Black Americans have moved on from formerly redlined neighborhoods, and other minorities and whites have moved in. The wave of presidential campaigns that have based housing policy proposals on redlining maps might be misguided as a result.
In a new policy brief and a series of working papers, housing experts consider the future of the Community Reinvestment Act, the federal law enacted in 1977 to combat redlining and discrimination in mortgage markets.
In a survey conducted last October, Zillow found that 27 percent of respondents believe they've experienced housing discrimination. National Fair Housing Alliance president Lisa Rice discusses why that is.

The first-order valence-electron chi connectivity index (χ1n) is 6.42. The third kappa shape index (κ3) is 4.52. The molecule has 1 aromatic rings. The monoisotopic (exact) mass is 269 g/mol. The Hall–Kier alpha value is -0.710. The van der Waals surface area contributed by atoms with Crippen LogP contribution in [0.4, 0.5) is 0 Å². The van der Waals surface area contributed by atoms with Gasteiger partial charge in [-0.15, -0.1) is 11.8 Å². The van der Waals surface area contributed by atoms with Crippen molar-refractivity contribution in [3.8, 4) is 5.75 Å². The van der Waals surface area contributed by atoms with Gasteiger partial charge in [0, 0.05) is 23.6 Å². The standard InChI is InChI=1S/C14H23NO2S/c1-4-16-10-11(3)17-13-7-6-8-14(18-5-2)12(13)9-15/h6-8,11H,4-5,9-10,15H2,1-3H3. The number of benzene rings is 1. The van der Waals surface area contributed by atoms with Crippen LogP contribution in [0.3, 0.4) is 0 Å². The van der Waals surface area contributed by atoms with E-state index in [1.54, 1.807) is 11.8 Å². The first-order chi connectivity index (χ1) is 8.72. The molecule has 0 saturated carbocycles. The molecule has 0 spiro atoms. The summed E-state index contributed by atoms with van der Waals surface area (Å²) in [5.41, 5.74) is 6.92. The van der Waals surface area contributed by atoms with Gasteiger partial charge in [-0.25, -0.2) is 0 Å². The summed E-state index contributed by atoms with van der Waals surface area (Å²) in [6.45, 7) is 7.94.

An investigative feature by Governing magazine blames the history of land use regulations like zoning and redlining for the racial segregation of contemporary communities all over the state of Illinois and the country.
Simply put, this scholar says, it comes down to race. With far fewer non-white urban residents, Canadian cities didn't fall prey to the redlining, white flight, and incarceration problems that so heavily impacted cities like Detroit.
Fifty years of the Fair Housing Act hasn't been enough to stop banks and mortgage lenders from discriminating against people of color. Some bad actors are worse than others, though the whole industry in the aggregate is hardly free from indictment.
Even in liberal states like California, government-sanctioned residential segregation persisted in the 20th century. In a recent talk in L.A., Richard Rothstein, author of The Color of Law, charged planners with undoing this shameful legacy.